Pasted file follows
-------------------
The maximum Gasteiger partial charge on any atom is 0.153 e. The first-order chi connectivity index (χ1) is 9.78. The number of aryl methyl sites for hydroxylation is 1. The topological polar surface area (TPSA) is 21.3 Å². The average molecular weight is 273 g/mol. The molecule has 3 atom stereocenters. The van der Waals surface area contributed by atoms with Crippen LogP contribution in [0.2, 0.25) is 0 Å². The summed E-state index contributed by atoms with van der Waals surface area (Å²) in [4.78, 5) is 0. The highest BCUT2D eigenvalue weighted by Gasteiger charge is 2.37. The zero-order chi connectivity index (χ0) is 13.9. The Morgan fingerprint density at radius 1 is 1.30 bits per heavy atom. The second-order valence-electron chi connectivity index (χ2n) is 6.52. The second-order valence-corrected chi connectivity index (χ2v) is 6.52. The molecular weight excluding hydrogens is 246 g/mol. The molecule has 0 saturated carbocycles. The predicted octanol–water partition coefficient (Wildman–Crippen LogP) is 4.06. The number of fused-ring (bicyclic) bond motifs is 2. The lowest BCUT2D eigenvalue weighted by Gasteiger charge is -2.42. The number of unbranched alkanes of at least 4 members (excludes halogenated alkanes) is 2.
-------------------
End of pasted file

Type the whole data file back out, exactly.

The maximum Gasteiger partial charge on any atom is 0.153 e. The first-order chi connectivity index (χ1) is 9.78. The number of aryl methyl sites for hydroxylation is 1. The topological polar surface area (TPSA) is 21.3 Å². The average molecular weight is 273 g/mol. The molecule has 3 atom stereocenters. The van der Waals surface area contributed by atoms with Crippen LogP contribution in [0.2, 0.25) is 0 Å². The summed E-state index contributed by atoms with van der Waals surface area (Å²) in [4.78, 5) is 0. The highest BCUT2D eigenvalue weighted by Gasteiger charge is 2.37. The zero-order chi connectivity index (χ0) is 13.9. The Morgan fingerprint density at radius 1 is 1.30 bits per heavy atom. The second-order valence-electron chi connectivity index (χ2n) is 6.52. The second-order valence-corrected chi connectivity index (χ2v) is 6.52. The molecular weight excluding hydrogens is 246 g/mol. The molecule has 0 saturated carbocycles. The predicted octanol–water partition coefficient (Wildman–Crippen LogP) is 4.06. The number of fused-ring (bicyclic) bond motifs is 2. The lowest BCUT2D eigenvalue weighted by Gasteiger charge is -2.42. The number of unbranched alkanes of at least 4 members (excludes halogenated alkanes) is 2.